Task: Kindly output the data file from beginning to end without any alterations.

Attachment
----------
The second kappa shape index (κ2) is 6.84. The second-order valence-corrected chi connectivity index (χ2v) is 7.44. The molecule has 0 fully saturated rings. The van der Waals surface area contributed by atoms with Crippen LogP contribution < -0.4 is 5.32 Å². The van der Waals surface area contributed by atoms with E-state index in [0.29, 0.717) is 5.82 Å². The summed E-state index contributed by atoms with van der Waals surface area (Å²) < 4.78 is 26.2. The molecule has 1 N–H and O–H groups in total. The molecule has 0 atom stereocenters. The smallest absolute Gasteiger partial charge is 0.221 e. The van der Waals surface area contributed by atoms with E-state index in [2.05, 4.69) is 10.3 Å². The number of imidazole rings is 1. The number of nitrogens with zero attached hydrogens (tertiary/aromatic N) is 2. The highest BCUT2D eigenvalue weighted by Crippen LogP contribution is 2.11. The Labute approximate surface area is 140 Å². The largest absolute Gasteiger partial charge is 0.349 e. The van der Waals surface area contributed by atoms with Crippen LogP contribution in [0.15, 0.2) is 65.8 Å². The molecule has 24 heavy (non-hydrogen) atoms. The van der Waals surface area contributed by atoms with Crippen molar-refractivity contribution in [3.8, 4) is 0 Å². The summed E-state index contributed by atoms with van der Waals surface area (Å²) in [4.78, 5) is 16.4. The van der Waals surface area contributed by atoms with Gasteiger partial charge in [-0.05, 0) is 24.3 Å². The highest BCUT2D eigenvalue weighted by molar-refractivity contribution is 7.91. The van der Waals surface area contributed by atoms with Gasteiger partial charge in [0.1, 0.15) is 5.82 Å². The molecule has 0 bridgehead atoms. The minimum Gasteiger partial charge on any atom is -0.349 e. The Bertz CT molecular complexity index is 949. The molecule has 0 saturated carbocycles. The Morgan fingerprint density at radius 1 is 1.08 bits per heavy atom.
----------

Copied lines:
The second kappa shape index (κ2) is 6.84. The second-order valence-corrected chi connectivity index (χ2v) is 7.44. The molecule has 0 fully saturated rings. The van der Waals surface area contributed by atoms with Crippen LogP contribution < -0.4 is 5.32 Å². The van der Waals surface area contributed by atoms with E-state index in [0.29, 0.717) is 5.82 Å². The summed E-state index contributed by atoms with van der Waals surface area (Å²) < 4.78 is 26.2. The molecule has 1 N–H and O–H groups in total. The molecule has 0 atom stereocenters. The smallest absolute Gasteiger partial charge is 0.221 e. The van der Waals surface area contributed by atoms with E-state index in [2.05, 4.69) is 10.3 Å². The number of imidazole rings is 1. The number of nitrogens with zero attached hydrogens (tertiary/aromatic N) is 2. The highest BCUT2D eigenvalue weighted by Crippen LogP contribution is 2.11. The Labute approximate surface area is 140 Å². The largest absolute Gasteiger partial charge is 0.349 e. The van der Waals surface area contributed by atoms with Crippen LogP contribution in [0.15, 0.2) is 65.8 Å². The molecule has 24 heavy (non-hydrogen) atoms. The van der Waals surface area contributed by atoms with Crippen molar-refractivity contribution in [3.8, 4) is 0 Å². The summed E-state index contributed by atoms with van der Waals surface area (Å²) in [4.78, 5) is 16.4. The van der Waals surface area contributed by atoms with Gasteiger partial charge in [-0.05, 0) is 24.3 Å². The highest BCUT2D eigenvalue weighted by molar-refractivity contribution is 7.91. The van der Waals surface area contributed by atoms with Gasteiger partial charge in [0.1, 0.15) is 5.82 Å². The molecule has 0 bridgehead atoms. The minimum Gasteiger partial charge on any atom is -0.349 e. The Bertz CT molecular complexity index is 949. The molecule has 0 saturated carbocycles. The Morgan fingerprint density at radius 1 is 1.08 bits per heavy atom.